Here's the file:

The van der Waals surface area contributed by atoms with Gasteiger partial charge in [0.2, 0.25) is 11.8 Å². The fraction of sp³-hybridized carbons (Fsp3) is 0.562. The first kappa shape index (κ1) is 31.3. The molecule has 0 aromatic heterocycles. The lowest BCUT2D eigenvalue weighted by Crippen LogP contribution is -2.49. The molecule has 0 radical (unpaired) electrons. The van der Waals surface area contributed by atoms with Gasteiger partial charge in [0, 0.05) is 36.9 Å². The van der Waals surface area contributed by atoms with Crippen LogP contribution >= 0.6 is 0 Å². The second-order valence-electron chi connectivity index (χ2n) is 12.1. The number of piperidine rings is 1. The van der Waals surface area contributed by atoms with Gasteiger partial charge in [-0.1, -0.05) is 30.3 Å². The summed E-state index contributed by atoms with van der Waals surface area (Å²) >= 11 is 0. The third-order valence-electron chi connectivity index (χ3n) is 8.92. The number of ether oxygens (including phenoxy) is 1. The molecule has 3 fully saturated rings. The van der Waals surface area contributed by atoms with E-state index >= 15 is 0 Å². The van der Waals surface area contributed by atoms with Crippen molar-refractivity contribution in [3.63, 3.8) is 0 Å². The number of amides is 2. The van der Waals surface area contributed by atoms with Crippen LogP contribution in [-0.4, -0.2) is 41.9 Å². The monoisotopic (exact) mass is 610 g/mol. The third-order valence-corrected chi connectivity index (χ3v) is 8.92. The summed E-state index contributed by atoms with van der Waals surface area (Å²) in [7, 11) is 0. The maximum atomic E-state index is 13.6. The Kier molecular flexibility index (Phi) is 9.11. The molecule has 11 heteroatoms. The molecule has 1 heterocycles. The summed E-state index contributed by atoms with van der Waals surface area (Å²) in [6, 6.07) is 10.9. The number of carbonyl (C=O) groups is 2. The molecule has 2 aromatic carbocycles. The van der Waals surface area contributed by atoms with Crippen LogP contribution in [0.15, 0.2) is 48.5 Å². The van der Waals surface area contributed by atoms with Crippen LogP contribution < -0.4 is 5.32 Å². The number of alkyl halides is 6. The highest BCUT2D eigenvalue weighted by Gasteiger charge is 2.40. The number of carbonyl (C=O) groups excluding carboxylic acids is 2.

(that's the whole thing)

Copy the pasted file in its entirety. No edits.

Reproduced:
The van der Waals surface area contributed by atoms with Gasteiger partial charge in [0.2, 0.25) is 11.8 Å². The fraction of sp³-hybridized carbons (Fsp3) is 0.562. The first kappa shape index (κ1) is 31.3. The molecule has 0 aromatic heterocycles. The lowest BCUT2D eigenvalue weighted by Crippen LogP contribution is -2.49. The molecule has 0 radical (unpaired) electrons. The van der Waals surface area contributed by atoms with Gasteiger partial charge in [0, 0.05) is 36.9 Å². The van der Waals surface area contributed by atoms with Crippen LogP contribution >= 0.6 is 0 Å². The second-order valence-electron chi connectivity index (χ2n) is 12.1. The number of piperidine rings is 1. The van der Waals surface area contributed by atoms with Gasteiger partial charge in [-0.1, -0.05) is 30.3 Å². The summed E-state index contributed by atoms with van der Waals surface area (Å²) >= 11 is 0. The third-order valence-electron chi connectivity index (χ3n) is 8.92. The number of ether oxygens (including phenoxy) is 1. The molecule has 3 fully saturated rings. The van der Waals surface area contributed by atoms with E-state index >= 15 is 0 Å². The van der Waals surface area contributed by atoms with Crippen molar-refractivity contribution in [3.63, 3.8) is 0 Å². The number of amides is 2. The van der Waals surface area contributed by atoms with Crippen LogP contribution in [-0.4, -0.2) is 41.9 Å². The monoisotopic (exact) mass is 610 g/mol. The third-order valence-corrected chi connectivity index (χ3v) is 8.92. The summed E-state index contributed by atoms with van der Waals surface area (Å²) in [7, 11) is 0. The maximum atomic E-state index is 13.6. The Kier molecular flexibility index (Phi) is 9.11. The molecule has 11 heteroatoms. The molecule has 1 heterocycles. The summed E-state index contributed by atoms with van der Waals surface area (Å²) in [6, 6.07) is 10.9. The number of carbonyl (C=O) groups is 2. The molecule has 2 aromatic carbocycles. The van der Waals surface area contributed by atoms with Crippen LogP contribution in [0.15, 0.2) is 48.5 Å². The van der Waals surface area contributed by atoms with Crippen LogP contribution < -0.4 is 5.32 Å². The number of alkyl halides is 6. The highest BCUT2D eigenvalue weighted by Gasteiger charge is 2.40. The number of carbonyl (C=O) groups excluding carboxylic acids is 2.